Presented by the School of Architecture, “Technoecologies” reconceives the relationship between humans and their environment in architecture through prototypes and models that explore emerging forms of bio-architecture, living systems and evolving environments. The exhibition critiques the performance-driven corporate architecture of “sealed” envelopes and controlled environments, which disconnect users from natural air, light and exposure to public activity while contributing to spatial homogeneity and dullness, possibly triggering psychobiological disorders.
By contrast, “Technoecologies” proposes a metabolic architecture as a provocative alternative approach, being manifested in speculative yet tangible ways. In architecture, metabolism is connected to the neo-avant-garde design strategies of the Asian postwar movement of the 1960s known as Japanese Metabolism, a movement grounded in the idea that, rather than being fixed machines, buildings and cities should be organic and constantly grow, change and renew. “Technoecologies” shares that vision and aligns, too, with that of architect and artist Gordon Matta-Clark, who also deployed the concept of metabolism in his work, using the medium of the art installation as a means of tangible experimentation and real-time intervention in existing buildings.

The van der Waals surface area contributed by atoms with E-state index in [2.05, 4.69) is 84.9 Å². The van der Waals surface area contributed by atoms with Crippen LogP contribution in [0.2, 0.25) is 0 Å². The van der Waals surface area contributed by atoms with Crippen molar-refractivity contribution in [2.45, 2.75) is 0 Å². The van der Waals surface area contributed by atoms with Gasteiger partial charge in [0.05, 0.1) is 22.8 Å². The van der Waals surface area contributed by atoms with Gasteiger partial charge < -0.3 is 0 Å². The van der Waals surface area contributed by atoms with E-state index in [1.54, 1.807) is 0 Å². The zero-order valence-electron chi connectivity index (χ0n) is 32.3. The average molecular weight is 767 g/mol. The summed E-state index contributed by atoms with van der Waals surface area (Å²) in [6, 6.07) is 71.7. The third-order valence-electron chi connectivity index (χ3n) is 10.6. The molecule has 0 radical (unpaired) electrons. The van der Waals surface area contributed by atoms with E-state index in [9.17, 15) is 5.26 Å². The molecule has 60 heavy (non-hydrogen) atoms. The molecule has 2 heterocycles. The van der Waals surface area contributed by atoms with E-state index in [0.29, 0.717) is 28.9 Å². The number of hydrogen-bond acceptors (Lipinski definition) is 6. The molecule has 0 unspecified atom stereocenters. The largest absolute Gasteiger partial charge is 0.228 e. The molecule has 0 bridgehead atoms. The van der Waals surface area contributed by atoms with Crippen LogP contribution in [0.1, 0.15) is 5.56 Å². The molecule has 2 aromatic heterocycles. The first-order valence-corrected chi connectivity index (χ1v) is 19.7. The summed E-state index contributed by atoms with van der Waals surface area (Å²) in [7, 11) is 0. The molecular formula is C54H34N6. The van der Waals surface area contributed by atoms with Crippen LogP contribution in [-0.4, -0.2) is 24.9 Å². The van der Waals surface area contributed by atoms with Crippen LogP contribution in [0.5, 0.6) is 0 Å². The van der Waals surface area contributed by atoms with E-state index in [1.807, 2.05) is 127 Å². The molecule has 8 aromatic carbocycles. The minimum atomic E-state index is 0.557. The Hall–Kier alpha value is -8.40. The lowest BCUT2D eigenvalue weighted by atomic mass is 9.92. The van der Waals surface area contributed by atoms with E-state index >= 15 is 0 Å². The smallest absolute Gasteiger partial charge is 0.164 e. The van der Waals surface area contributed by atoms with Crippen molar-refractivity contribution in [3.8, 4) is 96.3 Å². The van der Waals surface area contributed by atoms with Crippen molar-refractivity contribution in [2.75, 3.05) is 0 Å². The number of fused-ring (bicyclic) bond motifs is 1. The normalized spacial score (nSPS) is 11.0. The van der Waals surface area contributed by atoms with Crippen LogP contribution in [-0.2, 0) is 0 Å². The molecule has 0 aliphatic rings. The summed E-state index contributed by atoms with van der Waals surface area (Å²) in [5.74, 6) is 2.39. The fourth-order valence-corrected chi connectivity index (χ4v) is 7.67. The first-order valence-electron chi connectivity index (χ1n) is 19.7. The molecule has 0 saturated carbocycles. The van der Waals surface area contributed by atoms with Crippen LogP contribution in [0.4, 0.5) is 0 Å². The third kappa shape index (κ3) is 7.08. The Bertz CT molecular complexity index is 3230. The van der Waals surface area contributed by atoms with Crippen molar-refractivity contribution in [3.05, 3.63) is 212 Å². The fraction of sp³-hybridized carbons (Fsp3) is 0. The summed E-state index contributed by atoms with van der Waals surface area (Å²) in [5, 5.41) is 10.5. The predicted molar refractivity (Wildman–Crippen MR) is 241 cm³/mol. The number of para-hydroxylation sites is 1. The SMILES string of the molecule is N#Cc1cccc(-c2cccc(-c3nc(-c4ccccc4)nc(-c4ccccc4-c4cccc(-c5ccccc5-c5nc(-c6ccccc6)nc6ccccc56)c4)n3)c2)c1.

With examples ranging from artificial sonic gardens and living wall prototypes to interactive models of seed banks, projects in “Technoecologies” examine processes of material transformation, eventually generating a series of themes that advocate how art, technology and architecture might progressively transform the environment, society and culture.
Zenovia Toloudi is an architect, artist and assistant professor of architecture at Studio Art, Dartmouth College. The founder of Studio Z, a creative research practice on art, architecture and urbanism, she has exhibited internationally, including at the Biennale in Venice, the Center for Architecture, the Athens Byzantine Museum, the Thessaloniki Biennale of Contemporary Art and the Onassis Cultural Center.